Mercedes-Benz Ponton
Clutch Removal and Installation II

Andy Litkowiak / andylit@feralwombat.com / Illinois, USA / July 19, 2003

1959 Mercedes-Benz Type 220S sedan



Photo1.

This is the top view of the shift lever linkage box prior to beginning.  This photo also shows a linkage section that the manual indicates should be removed, but I can see no reason to. That would be the rod and ball linkage on the left side that attaches to the horseshoe shaped transfer bar. I left it connected and had no difficulties. 

Photo 2.

This shot is a more direct view of the two linkage points to be disconnected. These rods extend back to the transmission itself. They are easy to pry off. Just get some leverage with small pry bar or large screwdriver and pop them off. In this photo you can also see the two electrical contact terminals for your reverse light harness.

Photo 3.

Here are the two linkage bars disconnected. As stated earlier, these are very easy to pop off. The nylon ball housing is designed to be resilient and sturdy. This type of joint can handle quite a few removal/installation operations.  This photo also offers a much clearer view of the reverse light terminals.

Photo 4.

The last activity on the top side involves removal of three bolts. The easiest is the top bolt for the starter. This also holds down the Negative battery cable and a grounding strap.  Directly above the starter bolt on the bell housing side, you can see another bolt head. This is one of a pair of bolts that cannot be reached from the bottom. The twin is on the driver's side of the bell housing at the same height.

Photo 5.

This is the clutch linkage on the driver's side (US) of the bell housing. The flat bracket above the obvious linkage parts is a stabilizer intended keep the clutch linkage from banging around. This car has a completely mechanical clutch. No hydraulics at all.

Photo 6.

This photo shows a different angle of the clutch linkage. You will first detach the linkage from the throw out arm. On the upper stabilizer bracket, you can see one of the two nuts that hold the bracket to bell housing. You will remove these nuts next. Do not bother to pull the bracket apart. It, and the linkage, can be tied off to the side.

Please note that there are four main bell housing bolts visible in this shot. On the left vertical surface you have two large bolts. On the bottom of the housing you see two smaller bolts, one at the far right of the photo and one just above, and to the right, of the spring. These must also be removed.

Photo 7. Once you remove the linkage stabilizer, you will find a number of shims sitting on the studs.
Do not lose these little fellows.

Photo 8. Close-up of the linkage stabilizer shims on the studs

Photo 9.

Before you go any further, be sure to detach the drive shaft at the rear of the transmission. You need to pop out three bolts with cotter pins. I chose to do the rearmost, although I am not sure if it matters.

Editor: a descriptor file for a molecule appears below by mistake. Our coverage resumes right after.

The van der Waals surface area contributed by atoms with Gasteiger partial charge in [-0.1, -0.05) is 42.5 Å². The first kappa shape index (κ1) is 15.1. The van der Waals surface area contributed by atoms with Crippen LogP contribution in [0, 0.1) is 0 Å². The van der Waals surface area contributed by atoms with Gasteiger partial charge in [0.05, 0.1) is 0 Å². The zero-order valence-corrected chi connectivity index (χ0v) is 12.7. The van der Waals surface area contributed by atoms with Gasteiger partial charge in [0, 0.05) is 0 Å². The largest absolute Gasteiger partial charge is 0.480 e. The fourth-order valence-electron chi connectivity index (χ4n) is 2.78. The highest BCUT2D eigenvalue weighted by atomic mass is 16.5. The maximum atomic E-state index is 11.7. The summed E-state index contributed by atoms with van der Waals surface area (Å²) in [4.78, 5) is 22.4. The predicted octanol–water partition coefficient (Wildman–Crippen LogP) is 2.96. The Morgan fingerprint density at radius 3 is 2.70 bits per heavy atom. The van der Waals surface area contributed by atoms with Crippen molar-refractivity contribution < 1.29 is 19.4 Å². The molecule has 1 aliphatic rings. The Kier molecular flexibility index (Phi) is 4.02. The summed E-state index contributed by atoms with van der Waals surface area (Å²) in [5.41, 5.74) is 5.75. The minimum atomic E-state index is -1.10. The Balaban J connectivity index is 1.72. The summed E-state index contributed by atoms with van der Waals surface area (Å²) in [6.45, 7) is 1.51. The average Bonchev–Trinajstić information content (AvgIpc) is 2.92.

Photo 10.

After you have detached the shaft from the rear of the transmission, you will detach the center shaft carrier. Locate the cover plate midway to the rear of the shaft tunnel. The center bolt holds the cover and the two bolts on the sides hold the shaft carrier in place.

Photo 11.

Do not worry about marking the location. This will self-locate during re-installation (provided you do things in order).

Photo 12.

Once you have detached the center carrier, you can push the drive shaft back out of the way. You do not need much clearance. Please note that you do NOT have to detach the shaft at the differential. The expansion fitting at the rear of the shaft has enough travel to allow the trans to drop.

Photo 13.

The casualty in this photo is my speedometer cable. The cable must be removed from the transmission before you drop it. The nut visible next to the cable is loosened and the cable is withdrawn. In my case, the cable sheath has come loose from the end housing. This is almost certainly the cause of the speedometer jumping and hopping I get on occasion. To correct this for the short run, I opened up the end housing with a small flat screwdriver and re-inserted the sheath. I then secured it in place with a very small hose clamp. The end housing is a thin aluminum crush fitting. This should hold me until I get a new cable.

Photo 14.

This is a shot of the right side of the bell housing. Before you pull the last two bolts, you must remove the exhaust hanger support. First, you pop off the two small nuts visible in the photo. Then you remove the third bolt to the right of the bolts visible in this shot. Once you pull the third bolt, the support will come out, leaving you the steel "tab" attached to the transmission.

A word to the wise: If you think it is too tough to get that third bolt, think again. It is even tougher getting the transmission past that support bracket. I know, I tried it.

Another word to the wise: The idea may cross your mind that it would be easier to remove the transmission, then remove the bell housing. Wrong again. The transmission is attached with nuts and bolts. Those are not studs.

Photo 15.

Then, a miracle occurred and the transmission appeared on the floor. Sorry, no photos of that phase. It was too tough to shoot while we pulled it. You will need a floor jack (if you are on the ground) or a transmission jack. I strongly suggest two men for this job. The transmission is not too heavy, but it is a little awkward.

Removal consists of tapping the transmission backwards while the other guy holds it to be sure it does not drop. Mine came out fairly easily because of all the oil that had been spewing out of the engine over the years. I did not have a single stuck bolt.